POV-Ray : Newsgroups : povray.binaries.images : Light bleeding proof-of-concept Server Time
15 Jul 2024 00:24:28 EDT (-0400)
  Light bleeding proof-of-concept (Message 1 to 4 of 4)  
From: Cousin Ricky
Subject: Light bleeding proof-of-concept
Date: 31 Jan 2024 20:27:26
Message: <65baf37e@news.povray.org>
My idea was to bleed only light that exceeded the RGB dynamic range;
that is, color in excess of rgb 1.  Colors within the dynamic range
would remain un-smeared.  My first thought was to see if I could adapt
Sam's luminous bloom rig for this purpose, but I haven't been able to
figure out how he did it.

I settled on mathematical manipulation of a pigment function.  The
source image was rendered in the EXR format.  It was slow, but it got
the job done.  This POC tries to get the look of iris diffraction.

bleed_test_image2.jpg is a JPEG render of the source image.  As noted
above, the actual source image was an EXR.

bleed_poc1-excess2.jpg shows the colors in excess of rgb 1.

bleed_poc3-power4.jpg shows the excess color smeared out into 4
diffraction spikes.

bleed_poc4-final4.jpg is the final combined image using 10 diffraction
spikes.


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Attachments:
Download 'bleed_test_image2.jpg' (51 KB) Download 'bleed_poc1-excess2.jpg' (19 KB) Download 'bleed_poc3-power4.jpg' (28 KB) Download 'bleed_poc4-final4.jpg' (51 KB)

Preview of image 'bleed_test_image2.jpg'
bleed_test_image2.jpg

Preview of image 'bleed_poc1-excess2.jpg'
bleed_poc1-excess2.jpg

Preview of image 'bleed_poc3-power4.jpg'
bleed_poc3-power4.jpg

Preview of image 'bleed_poc4-final4.jpg'
bleed_poc4-final4.jpg


 

From: Thomas de Groot
Subject: Re: Light bleeding proof-of-concept
Date: 1 Feb 2024 02:19:43
Message: <65bb460f$1@news.povray.org>
That is pretty smart! Very well done indeed.

-- 
Thomas


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From: Samuel B 
Subject: Re: Light bleeding proof-of-concept
Date: 1 Feb 2024 20:20:00
Message: <web.65bc41f31001de5316bed5696e741498@news.povray.org>
Cousin Ricky <ric### [at] yahoocom> wrote:
> My idea was to bleed only light that exceeded the RGB dynamic range;
> that is, color in excess of rgb 1.  Colors within the dynamic range
> would remain un-smeared.  My first thought was to see if I could adapt
> Sam's luminous bloom rig for this purpose, but I haven't been able to
> figure out how he did it.
>
> I settled on mathematical manipulation of a pigment function.  The
> source image was rendered in the EXR format.  It was slow, but it got
> the job done.  This POC tries to get the look of iris diffraction.
>
> bleed_test_image2.jpg is a JPEG render of the source image.  As noted
> above, the actual source image was an EXR.
>
> bleed_poc1-excess2.jpg shows the colors in excess of rgb 1.
>
> bleed_poc3-power4.jpg shows the excess color smeared out into 4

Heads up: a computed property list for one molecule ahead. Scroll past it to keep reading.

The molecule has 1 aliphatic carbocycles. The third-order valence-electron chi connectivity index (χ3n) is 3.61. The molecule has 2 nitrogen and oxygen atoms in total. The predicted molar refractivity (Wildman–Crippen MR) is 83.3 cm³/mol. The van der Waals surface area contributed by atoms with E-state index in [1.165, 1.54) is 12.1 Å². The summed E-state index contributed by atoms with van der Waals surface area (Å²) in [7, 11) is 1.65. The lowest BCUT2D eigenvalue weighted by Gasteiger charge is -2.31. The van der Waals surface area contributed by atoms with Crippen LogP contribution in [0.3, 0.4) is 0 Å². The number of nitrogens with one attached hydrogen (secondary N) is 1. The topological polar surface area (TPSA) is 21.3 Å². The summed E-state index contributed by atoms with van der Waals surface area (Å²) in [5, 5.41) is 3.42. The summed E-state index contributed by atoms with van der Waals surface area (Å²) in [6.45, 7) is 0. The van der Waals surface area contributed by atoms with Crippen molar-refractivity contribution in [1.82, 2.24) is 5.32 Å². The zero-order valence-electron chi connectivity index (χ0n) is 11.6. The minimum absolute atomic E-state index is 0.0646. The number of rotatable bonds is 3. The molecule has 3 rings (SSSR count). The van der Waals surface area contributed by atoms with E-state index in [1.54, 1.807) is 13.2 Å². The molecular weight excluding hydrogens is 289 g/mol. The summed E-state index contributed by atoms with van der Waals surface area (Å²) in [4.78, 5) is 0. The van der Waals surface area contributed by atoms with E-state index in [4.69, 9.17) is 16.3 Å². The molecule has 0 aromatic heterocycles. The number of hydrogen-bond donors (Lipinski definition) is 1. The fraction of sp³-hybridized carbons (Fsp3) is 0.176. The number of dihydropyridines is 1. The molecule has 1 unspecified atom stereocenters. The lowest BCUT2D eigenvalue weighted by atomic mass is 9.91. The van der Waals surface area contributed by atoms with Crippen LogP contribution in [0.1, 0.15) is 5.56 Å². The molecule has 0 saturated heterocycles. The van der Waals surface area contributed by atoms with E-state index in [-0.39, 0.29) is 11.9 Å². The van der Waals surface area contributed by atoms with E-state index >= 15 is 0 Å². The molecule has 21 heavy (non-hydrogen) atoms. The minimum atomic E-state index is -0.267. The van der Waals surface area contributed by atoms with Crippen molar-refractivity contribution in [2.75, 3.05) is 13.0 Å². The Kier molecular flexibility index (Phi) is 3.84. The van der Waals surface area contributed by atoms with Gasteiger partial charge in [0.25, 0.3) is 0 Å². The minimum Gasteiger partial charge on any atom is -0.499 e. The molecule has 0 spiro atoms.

> diffraction spikes.
>
> bleed_poc4-final4.jpg is the final combined image using 10 diffraction
> spikes.

It looks good, Ricky!

My original method used either averaged pigments or averaged function
pigments... I can't remember which.

My latest released version (lb7b, I think) used averaged reflective textures
with planar normals. Each texture entry used the input image to influence the
metallic reflection of the finish. It also allowed the reflection_exponent to be
specified, which in turn allowed you to control how the glare came from bright
vs. dark areas.

If I make another version I will probably use averaged pigment functions again,
since there is less computation involved.

Sam


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From: Mr
Subject: Re: Light bleeding proof-of-concept
Date: 6 Feb 2024 07:00:00
Message: <web.65c21f2f1001de5316086ed06830a892@news.povray.org>
Cousin Ricky <ric### [at] yahoocom> wrote:
> My idea was to bleed only light that exceeded the RGB dynamic range;
> that is, color in excess of rgb 1.  Colors within the dynamic range
> would remain un-smeared.  My first thought was to see if I could adapt
> Sam's luminous bloom rig for this purpose, but I haven't been able to
> figure out how he did it.
>
> I settled on mathematical manipulation of a pigment function.  The
> source image was rendered in the EXR format.  It was slow, but it got
> the job done.  This POC tries to get the look of iris diffraction.
>
> bleed_test_image2.jpg is a JPEG render of the source image.  As noted
> above, the actual source image was an EXR.
>
> bleed_poc1-excess2.jpg shows the colors in excess of rgb 1.
>
> bleed_poc3-power4.jpg shows the excess color smeared out into 4
> diffraction spikes.
>
> bleed_poc4-final4.jpg is the final combined image using 10 diffraction
> spikes.

I love it!


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